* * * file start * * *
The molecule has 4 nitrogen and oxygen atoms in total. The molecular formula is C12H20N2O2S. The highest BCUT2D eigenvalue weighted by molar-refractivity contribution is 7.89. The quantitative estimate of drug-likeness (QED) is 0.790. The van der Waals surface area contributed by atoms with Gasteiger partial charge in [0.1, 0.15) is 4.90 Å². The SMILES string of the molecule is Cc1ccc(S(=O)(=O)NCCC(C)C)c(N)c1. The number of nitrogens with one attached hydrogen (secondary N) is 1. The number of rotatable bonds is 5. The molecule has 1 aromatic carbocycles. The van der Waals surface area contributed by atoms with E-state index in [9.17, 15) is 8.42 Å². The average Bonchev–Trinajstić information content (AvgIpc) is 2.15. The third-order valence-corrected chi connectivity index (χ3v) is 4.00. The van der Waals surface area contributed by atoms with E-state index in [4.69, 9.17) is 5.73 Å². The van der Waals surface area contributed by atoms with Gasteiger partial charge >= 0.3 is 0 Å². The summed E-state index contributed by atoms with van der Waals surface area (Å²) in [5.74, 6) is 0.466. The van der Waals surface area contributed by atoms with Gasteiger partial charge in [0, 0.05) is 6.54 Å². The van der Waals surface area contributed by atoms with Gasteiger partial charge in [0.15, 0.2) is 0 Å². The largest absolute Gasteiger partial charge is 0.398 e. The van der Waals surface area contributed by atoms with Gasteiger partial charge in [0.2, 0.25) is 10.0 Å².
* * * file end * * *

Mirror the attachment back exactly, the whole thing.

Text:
The molecule has 4 nitrogen and oxygen atoms in total. The molecular formula is C12H20N2O2S. The highest BCUT2D eigenvalue weighted by molar-refractivity contribution is 7.89. The quantitative estimate of drug-likeness (QED) is 0.790. The van der Waals surface area contributed by atoms with Gasteiger partial charge in [0.1, 0.15) is 4.90 Å². The SMILES string of the molecule is Cc1ccc(S(=O)(=O)NCCC(C)C)c(N)c1. The number of nitrogens with one attached hydrogen (secondary N) is 1. The number of rotatable bonds is 5. The molecule has 1 aromatic carbocycles. The van der Waals surface area contributed by atoms with E-state index in [9.17, 15) is 8.42 Å². The average Bonchev–Trinajstić information content (AvgIpc) is 2.15. The third-order valence-corrected chi connectivity index (χ3v) is 4.00. The van der Waals surface area contributed by atoms with E-state index in [4.69, 9.17) is 5.73 Å². The van der Waals surface area contributed by atoms with Gasteiger partial charge >= 0.3 is 0 Å². The summed E-state index contributed by atoms with van der Waals surface area (Å²) in [5.74, 6) is 0.466. The van der Waals surface area contributed by atoms with Gasteiger partial charge in [0, 0.05) is 6.54 Å². The van der Waals surface area contributed by atoms with Gasteiger partial charge in [0.15, 0.2) is 0 Å². The largest absolute Gasteiger partial charge is 0.398 e. The van der Waals surface area contributed by atoms with Gasteiger partial charge in [0.2, 0.25) is 10.0 Å².